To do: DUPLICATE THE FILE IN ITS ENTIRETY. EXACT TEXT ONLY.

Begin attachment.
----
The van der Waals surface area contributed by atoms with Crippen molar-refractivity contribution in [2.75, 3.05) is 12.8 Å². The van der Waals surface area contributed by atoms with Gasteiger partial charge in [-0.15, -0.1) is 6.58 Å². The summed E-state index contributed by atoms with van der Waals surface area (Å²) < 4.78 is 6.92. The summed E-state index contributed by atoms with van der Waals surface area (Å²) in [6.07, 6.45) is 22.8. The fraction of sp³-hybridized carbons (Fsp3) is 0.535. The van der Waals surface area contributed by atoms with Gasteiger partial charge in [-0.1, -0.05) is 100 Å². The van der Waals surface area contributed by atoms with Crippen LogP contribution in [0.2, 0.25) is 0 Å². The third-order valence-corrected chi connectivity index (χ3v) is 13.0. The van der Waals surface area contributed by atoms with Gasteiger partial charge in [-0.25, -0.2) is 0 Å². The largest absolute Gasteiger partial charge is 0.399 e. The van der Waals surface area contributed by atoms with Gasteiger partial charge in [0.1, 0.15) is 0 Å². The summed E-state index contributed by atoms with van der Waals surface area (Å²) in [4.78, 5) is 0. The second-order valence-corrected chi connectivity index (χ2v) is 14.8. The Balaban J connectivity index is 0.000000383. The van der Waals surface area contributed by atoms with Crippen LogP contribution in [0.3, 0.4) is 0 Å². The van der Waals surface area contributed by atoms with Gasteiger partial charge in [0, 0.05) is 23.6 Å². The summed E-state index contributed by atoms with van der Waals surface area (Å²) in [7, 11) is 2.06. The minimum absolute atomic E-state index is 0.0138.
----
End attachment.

The van der Waals surface area contributed by atoms with Crippen molar-refractivity contribution in [2.75, 3.05) is 12.8 Å². The van der Waals surface area contributed by atoms with Gasteiger partial charge in [-0.15, -0.1) is 6.58 Å². The summed E-state index contributed by atoms with van der Waals surface area (Å²) < 4.78 is 6.92. The summed E-state index contributed by atoms with van der Waals surface area (Å²) in [6.07, 6.45) is 22.8. The fraction of sp³-hybridized carbons (Fsp3) is 0.535. The van der Waals surface area contributed by atoms with Gasteiger partial charge in [-0.1, -0.05) is 100 Å². The van der Waals surface area contributed by atoms with Crippen LogP contribution in [0.2, 0.25) is 0 Å². The third-order valence-corrected chi connectivity index (χ3v) is 13.0. The van der Waals surface area contributed by atoms with Gasteiger partial charge in [-0.25, -0.2) is 0 Å². The largest absolute Gasteiger partial charge is 0.399 e. The van der Waals surface area contributed by atoms with Gasteiger partial charge in [0.1, 0.15) is 0 Å². The summed E-state index contributed by atoms with van der Waals surface area (Å²) in [4.78, 5) is 0. The second-order valence-corrected chi connectivity index (χ2v) is 14.8. The Balaban J connectivity index is 0.000000383. The van der Waals surface area contributed by atoms with Crippen LogP contribution in [0.3, 0.4) is 0 Å². The van der Waals surface area contributed by atoms with Gasteiger partial charge in [0, 0.05) is 23.6 Å². The summed E-state index contributed by atoms with van der Waals surface area (Å²) in [7, 11) is 2.06. The minimum absolute atomic E-state index is 0.0138.